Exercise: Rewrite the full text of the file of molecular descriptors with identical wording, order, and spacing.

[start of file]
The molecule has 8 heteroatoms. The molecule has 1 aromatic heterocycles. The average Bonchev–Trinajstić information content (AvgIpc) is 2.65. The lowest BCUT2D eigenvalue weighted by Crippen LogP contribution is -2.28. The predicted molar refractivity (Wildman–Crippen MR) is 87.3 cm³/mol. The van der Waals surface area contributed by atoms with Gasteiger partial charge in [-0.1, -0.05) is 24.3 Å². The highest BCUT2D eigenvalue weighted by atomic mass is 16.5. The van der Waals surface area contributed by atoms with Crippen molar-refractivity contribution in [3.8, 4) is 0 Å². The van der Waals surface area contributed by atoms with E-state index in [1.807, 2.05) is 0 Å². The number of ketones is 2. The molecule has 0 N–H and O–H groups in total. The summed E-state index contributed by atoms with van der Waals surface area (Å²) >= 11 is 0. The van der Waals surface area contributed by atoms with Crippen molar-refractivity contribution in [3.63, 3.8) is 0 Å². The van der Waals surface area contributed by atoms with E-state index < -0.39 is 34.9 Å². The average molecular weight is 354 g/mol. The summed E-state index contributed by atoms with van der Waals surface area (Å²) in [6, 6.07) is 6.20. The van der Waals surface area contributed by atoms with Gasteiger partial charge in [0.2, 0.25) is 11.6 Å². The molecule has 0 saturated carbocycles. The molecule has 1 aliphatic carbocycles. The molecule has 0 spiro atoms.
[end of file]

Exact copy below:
The molecule has 8 heteroatoms. The molecule has 1 aromatic heterocycles. The average Bonchev–Trinajstić information content (AvgIpc) is 2.65. The lowest BCUT2D eigenvalue weighted by Crippen LogP contribution is -2.28. The predicted molar refractivity (Wildman–Crippen MR) is 87.3 cm³/mol. The van der Waals surface area contributed by atoms with Gasteiger partial charge in [-0.1, -0.05) is 24.3 Å². The highest BCUT2D eigenvalue weighted by atomic mass is 16.5. The van der Waals surface area contributed by atoms with Crippen molar-refractivity contribution in [3.8, 4) is 0 Å². The van der Waals surface area contributed by atoms with E-state index in [1.807, 2.05) is 0 Å². The number of ketones is 2. The molecule has 0 N–H and O–H groups in total. The summed E-state index contributed by atoms with van der Waals surface area (Å²) >= 11 is 0. The van der Waals surface area contributed by atoms with Crippen molar-refractivity contribution in [3.63, 3.8) is 0 Å². The van der Waals surface area contributed by atoms with E-state index < -0.39 is 34.9 Å². The average molecular weight is 354 g/mol. The summed E-state index contributed by atoms with van der Waals surface area (Å²) in [6, 6.07) is 6.20. The van der Waals surface area contributed by atoms with Gasteiger partial charge in [0.2, 0.25) is 11.6 Å². The molecule has 0 saturated carbocycles. The molecule has 1 aliphatic carbocycles. The molecule has 0 spiro atoms.